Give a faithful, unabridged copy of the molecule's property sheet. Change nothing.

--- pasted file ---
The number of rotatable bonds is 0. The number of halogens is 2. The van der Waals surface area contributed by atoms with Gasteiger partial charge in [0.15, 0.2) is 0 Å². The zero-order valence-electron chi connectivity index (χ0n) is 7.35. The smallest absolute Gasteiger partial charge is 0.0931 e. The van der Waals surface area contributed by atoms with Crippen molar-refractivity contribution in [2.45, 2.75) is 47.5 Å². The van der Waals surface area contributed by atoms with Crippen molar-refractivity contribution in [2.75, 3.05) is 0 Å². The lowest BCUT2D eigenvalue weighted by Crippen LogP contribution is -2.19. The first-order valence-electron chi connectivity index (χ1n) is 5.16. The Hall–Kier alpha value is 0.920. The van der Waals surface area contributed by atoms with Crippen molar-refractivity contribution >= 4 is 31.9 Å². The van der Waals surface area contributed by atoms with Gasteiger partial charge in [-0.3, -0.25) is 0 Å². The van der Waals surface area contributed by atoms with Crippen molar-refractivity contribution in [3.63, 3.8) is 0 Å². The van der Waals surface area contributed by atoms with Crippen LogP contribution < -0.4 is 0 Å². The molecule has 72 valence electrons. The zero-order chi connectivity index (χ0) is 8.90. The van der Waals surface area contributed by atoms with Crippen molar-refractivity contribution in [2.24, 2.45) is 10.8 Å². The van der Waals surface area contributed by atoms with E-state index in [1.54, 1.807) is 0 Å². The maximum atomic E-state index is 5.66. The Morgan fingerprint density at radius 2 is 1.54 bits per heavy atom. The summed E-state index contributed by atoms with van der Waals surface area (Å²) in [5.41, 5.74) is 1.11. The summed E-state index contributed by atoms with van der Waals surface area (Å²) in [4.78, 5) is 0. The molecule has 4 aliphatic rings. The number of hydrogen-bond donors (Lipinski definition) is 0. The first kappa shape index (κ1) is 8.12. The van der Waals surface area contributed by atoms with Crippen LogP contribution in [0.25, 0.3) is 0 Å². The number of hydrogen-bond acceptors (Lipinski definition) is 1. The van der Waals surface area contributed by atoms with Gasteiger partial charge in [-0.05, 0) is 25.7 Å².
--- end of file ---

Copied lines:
The number of rotatable bonds is 0. The number of halogens is 2. The van der Waals surface area contributed by atoms with Gasteiger partial charge in [0.15, 0.2) is 0 Å². The zero-order valence-electron chi connectivity index (χ0n) is 7.35. The smallest absolute Gasteiger partial charge is 0.0931 e. The van der Waals surface area contributed by atoms with Crippen molar-refractivity contribution in [2.45, 2.75) is 47.5 Å². The van der Waals surface area contributed by atoms with Crippen molar-refractivity contribution in [2.75, 3.05) is 0 Å². The lowest BCUT2D eigenvalue weighted by Crippen LogP contribution is -2.19. The first-order valence-electron chi connectivity index (χ1n) is 5.16. The Hall–Kier alpha value is 0.920. The van der Waals surface area contributed by atoms with Crippen molar-refractivity contribution >= 4 is 31.9 Å². The van der Waals surface area contributed by atoms with Gasteiger partial charge in [-0.3, -0.25) is 0 Å². The van der Waals surface area contributed by atoms with Crippen molar-refractivity contribution in [3.63, 3.8) is 0 Å². The van der Waals surface area contributed by atoms with Crippen LogP contribution < -0.4 is 0 Å². The molecule has 72 valence electrons. The zero-order chi connectivity index (χ0) is 8.90. The van der Waals surface area contributed by atoms with Crippen molar-refractivity contribution in [2.24, 2.45) is 10.8 Å². The van der Waals surface area contributed by atoms with E-state index in [1.54, 1.807) is 0 Å². The maximum atomic E-state index is 5.66. The Morgan fingerprint density at radius 2 is 1.54 bits per heavy atom. The summed E-state index contributed by atoms with van der Waals surface area (Å²) in [5.41, 5.74) is 1.11. The summed E-state index contributed by atoms with van der Waals surface area (Å²) in [4.78, 5) is 0. The molecule has 4 aliphatic rings. The number of hydrogen-bond donors (Lipinski definition) is 0. The first kappa shape index (κ1) is 8.12. The van der Waals surface area contributed by atoms with Crippen LogP contribution in [0.25, 0.3) is 0 Å². The number of hydrogen-bond acceptors (Lipinski definition) is 1. The van der Waals surface area contributed by atoms with Gasteiger partial charge in [-0.05, 0) is 25.7 Å².